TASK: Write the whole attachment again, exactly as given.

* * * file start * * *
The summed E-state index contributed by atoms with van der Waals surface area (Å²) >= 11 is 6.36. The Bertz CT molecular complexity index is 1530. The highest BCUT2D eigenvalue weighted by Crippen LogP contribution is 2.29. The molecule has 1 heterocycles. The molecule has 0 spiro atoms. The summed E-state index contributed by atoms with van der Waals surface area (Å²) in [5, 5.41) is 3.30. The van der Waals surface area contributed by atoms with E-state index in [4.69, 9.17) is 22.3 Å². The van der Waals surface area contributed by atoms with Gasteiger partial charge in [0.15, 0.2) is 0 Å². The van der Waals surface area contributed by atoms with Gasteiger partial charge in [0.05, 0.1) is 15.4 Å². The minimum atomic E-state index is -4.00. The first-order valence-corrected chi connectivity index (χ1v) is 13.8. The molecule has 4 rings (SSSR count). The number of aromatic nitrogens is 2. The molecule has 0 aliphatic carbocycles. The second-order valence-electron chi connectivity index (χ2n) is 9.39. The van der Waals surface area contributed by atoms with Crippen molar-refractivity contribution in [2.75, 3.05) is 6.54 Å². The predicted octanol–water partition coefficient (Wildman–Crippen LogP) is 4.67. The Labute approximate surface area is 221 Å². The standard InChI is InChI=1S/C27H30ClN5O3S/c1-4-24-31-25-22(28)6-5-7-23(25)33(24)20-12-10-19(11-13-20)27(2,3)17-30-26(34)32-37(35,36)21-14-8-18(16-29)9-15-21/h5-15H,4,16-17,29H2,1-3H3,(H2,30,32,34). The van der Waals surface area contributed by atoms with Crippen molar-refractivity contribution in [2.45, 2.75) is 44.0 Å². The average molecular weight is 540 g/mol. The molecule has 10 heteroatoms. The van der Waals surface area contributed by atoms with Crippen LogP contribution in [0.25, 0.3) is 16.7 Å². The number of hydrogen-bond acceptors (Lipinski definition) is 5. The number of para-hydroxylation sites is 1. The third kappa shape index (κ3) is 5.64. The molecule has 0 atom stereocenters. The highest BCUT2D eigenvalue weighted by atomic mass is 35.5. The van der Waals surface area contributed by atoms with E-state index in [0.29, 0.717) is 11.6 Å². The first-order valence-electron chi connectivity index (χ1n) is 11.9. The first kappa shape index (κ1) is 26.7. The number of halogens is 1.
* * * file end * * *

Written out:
The summed E-state index contributed by atoms with van der Waals surface area (Å²) >= 11 is 6.36. The Bertz CT molecular complexity index is 1530. The highest BCUT2D eigenvalue weighted by Crippen LogP contribution is 2.29. The molecule has 1 heterocycles. The molecule has 0 spiro atoms. The summed E-state index contributed by atoms with van der Waals surface area (Å²) in [5, 5.41) is 3.30. The van der Waals surface area contributed by atoms with E-state index in [4.69, 9.17) is 22.3 Å². The van der Waals surface area contributed by atoms with Gasteiger partial charge in [0.15, 0.2) is 0 Å². The van der Waals surface area contributed by atoms with Gasteiger partial charge in [0.05, 0.1) is 15.4 Å². The minimum atomic E-state index is -4.00. The first-order valence-corrected chi connectivity index (χ1v) is 13.8. The molecule has 4 rings (SSSR count). The number of aromatic nitrogens is 2. The molecule has 0 aliphatic carbocycles. The second-order valence-electron chi connectivity index (χ2n) is 9.39. The van der Waals surface area contributed by atoms with Crippen molar-refractivity contribution in [2.75, 3.05) is 6.54 Å². The predicted octanol–water partition coefficient (Wildman–Crippen LogP) is 4.67. The Labute approximate surface area is 221 Å². The standard InChI is InChI=1S/C27H30ClN5O3S/c1-4-24-31-25-22(28)6-5-7-23(25)33(24)20-12-10-19(11-13-20)27(2,3)17-30-26(34)32-37(35,36)21-14-8-18(16-29)9-15-21/h5-15H,4,16-17,29H2,1-3H3,(H2,30,32,34). The van der Waals surface area contributed by atoms with Crippen molar-refractivity contribution in [2.45, 2.75) is 44.0 Å². The average molecular weight is 540 g/mol. The molecule has 10 heteroatoms. The van der Waals surface area contributed by atoms with Crippen LogP contribution in [0.25, 0.3) is 16.7 Å². The number of hydrogen-bond acceptors (Lipinski definition) is 5. The number of para-hydroxylation sites is 1. The third kappa shape index (κ3) is 5.64. The molecule has 0 atom stereocenters. The highest BCUT2D eigenvalue weighted by atomic mass is 35.5. The van der Waals surface area contributed by atoms with E-state index in [0.29, 0.717) is 11.6 Å². The first-order valence-electron chi connectivity index (χ1n) is 11.9. The first kappa shape index (κ1) is 26.7. The number of halogens is 1.